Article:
Photo: DPA.

On January 1st the Netzwerkdurchsetzungsgesetz (network enforcement act) came into force. Germans are furiously debating whether it is a necessary tool against hate speech or a form of censorship.


The far-right Alternative for Germany (AfD) have already felt the consequences of the new law – two of their MPs have had their Twitter accounts blocked. But they aren’t alone. The satirical magazine Titanic was also unable to use Twitter for two days starting Wednesday, after it posted a tweet satirizing the AfD.


The Netzwerkdurchsetzungsgesetz was formulated by the German government last year in response to a rising tide of hate speech on the web. It obligates social media companies to delete offensive posts within 24 hours of them being reported, with the companies facing huge fines if they fail to comply.


But days after it came into force, the legislation has had hefty criticism.


The AfD have labelled it “censorship legislation” after two of their MPs had their accounts on Twitter blocked.


Party deputy leader Beatrix von Storch was unable to tweet for twelve hours after she attacked Cologne police for sending a New Year’s greeting in Arabic on Twitter.


“What the hell is going on with this country? Why is an official police site… tweeting in Arabic?” von Storch wrote. “Did you mean to placate the barbaric, Muslim, gang-raping hordes of men?”


Her colleague, MP Jens Maier, also fell foul of the law after he described former tennis star Boris Becker’s son Noah as a “little half-negro” on the social media platform. Becker has since indicated that he will take legal action over the tweet, which he describes as racist.


AfD leader Alexander Gauland responded to the blockades by saying that “private individuals, in this case Twitter employees, should not be taking over the work of judges.”


It is not just the far-right who have been hit by the legislation, though.


Satirical magazine Titanic was banned from using Twitter for two days after it parodied von Storch by using the phrase “barbarian hordes” in a tweet.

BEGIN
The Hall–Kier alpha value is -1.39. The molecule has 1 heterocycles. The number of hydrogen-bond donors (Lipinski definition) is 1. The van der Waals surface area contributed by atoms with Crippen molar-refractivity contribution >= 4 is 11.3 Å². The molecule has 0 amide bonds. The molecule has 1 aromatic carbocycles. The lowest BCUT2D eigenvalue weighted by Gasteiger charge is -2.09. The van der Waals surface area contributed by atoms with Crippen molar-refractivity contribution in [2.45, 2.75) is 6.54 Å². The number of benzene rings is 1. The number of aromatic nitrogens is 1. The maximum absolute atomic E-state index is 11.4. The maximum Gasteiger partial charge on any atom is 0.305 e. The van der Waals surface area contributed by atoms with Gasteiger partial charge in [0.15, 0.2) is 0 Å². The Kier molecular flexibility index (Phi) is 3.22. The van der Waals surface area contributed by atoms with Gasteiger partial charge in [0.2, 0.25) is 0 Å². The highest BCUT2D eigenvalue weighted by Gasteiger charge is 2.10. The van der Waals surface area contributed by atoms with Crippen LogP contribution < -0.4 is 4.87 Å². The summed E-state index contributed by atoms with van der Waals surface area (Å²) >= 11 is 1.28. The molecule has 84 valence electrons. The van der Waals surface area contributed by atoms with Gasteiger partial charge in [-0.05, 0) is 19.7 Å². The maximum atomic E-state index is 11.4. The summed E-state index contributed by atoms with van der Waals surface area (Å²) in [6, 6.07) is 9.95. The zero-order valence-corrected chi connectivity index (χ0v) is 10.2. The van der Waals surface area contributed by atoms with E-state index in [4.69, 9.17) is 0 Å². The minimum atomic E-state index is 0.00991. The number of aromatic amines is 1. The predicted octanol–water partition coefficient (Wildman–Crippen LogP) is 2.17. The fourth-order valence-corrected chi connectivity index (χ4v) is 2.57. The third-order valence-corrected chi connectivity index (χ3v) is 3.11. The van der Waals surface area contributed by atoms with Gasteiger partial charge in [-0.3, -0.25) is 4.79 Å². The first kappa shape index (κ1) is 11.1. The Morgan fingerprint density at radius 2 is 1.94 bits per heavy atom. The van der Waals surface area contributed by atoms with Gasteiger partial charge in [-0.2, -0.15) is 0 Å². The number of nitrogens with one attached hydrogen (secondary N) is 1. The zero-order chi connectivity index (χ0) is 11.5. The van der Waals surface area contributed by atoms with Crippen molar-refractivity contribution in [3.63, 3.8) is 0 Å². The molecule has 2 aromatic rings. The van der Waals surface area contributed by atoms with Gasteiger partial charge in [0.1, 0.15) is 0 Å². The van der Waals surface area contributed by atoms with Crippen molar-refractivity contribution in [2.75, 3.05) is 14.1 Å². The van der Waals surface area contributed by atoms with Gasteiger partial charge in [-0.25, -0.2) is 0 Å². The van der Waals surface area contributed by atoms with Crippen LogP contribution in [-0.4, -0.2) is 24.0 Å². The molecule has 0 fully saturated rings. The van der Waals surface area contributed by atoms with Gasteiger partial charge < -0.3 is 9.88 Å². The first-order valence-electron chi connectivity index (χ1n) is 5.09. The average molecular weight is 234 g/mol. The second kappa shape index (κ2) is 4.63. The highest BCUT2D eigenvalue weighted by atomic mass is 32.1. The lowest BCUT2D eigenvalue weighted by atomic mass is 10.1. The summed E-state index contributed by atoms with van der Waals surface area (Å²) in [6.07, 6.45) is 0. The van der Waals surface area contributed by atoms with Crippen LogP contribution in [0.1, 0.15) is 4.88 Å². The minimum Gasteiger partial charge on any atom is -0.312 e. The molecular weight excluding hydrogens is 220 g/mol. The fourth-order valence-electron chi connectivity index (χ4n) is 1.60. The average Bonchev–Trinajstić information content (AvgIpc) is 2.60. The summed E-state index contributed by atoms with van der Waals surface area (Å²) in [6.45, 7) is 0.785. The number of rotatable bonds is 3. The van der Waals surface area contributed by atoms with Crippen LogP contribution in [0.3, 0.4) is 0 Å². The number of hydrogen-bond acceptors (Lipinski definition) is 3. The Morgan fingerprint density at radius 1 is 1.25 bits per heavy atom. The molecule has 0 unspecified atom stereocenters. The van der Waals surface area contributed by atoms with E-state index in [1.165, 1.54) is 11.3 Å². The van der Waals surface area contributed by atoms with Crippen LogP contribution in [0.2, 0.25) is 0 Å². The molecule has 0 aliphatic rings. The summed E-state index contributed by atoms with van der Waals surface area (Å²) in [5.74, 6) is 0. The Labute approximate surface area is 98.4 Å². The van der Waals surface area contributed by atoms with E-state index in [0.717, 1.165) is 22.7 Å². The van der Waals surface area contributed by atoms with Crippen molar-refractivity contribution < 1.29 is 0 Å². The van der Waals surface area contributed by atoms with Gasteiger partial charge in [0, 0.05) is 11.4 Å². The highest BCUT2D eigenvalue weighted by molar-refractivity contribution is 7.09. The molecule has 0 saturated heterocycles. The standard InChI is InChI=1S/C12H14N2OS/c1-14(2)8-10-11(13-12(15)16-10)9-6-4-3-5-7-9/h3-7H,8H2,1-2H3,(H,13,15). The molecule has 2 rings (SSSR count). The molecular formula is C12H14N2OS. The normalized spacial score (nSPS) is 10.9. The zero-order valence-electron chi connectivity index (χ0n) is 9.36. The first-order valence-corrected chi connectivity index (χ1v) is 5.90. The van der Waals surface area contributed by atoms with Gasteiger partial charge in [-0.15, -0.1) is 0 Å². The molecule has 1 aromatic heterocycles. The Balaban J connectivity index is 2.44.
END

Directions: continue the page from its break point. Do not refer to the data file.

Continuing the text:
Even after the satirical magazine was allowed back onto the platform on Friday, three tweets remained blocked for readers in Germany.


Twitter has so far rejected requests from the media to clarify its deletion policy. In the deleted tweets, the company says that the content is unavailable “due to local law.”


Dietmar Wolff, head of the Association of German Print Media (BDZV) complained of the law that it was encouraging social media companies “to decide when in doubt against freedom of expression.”


“The exact thing that we warned against when the law was being written is now happening,” he added.


Justice Minister Heiko Maas, who was largely responsible for bringing the law onto the books, came to its defence on Thursday. Speaking to Bild, he argued that the law would prevent calls to murder, hate speech and Holocaust denial, all of which he claimed were attacks on other people’s freedom of expression.


But the law also faced criticism from inside the government. Christian Social Union (CSU) deputy Dorothee Bär said it had “led to chaos” since it came into force.


“Nobody knows why things are being deleted,” she said. “It doesn’t help anyone if certain views can no longer be expressed because a company decides that they are not acceptable.”


READ MORE: How Germany’s ‘hate speech’ law will put control of free speech in private hands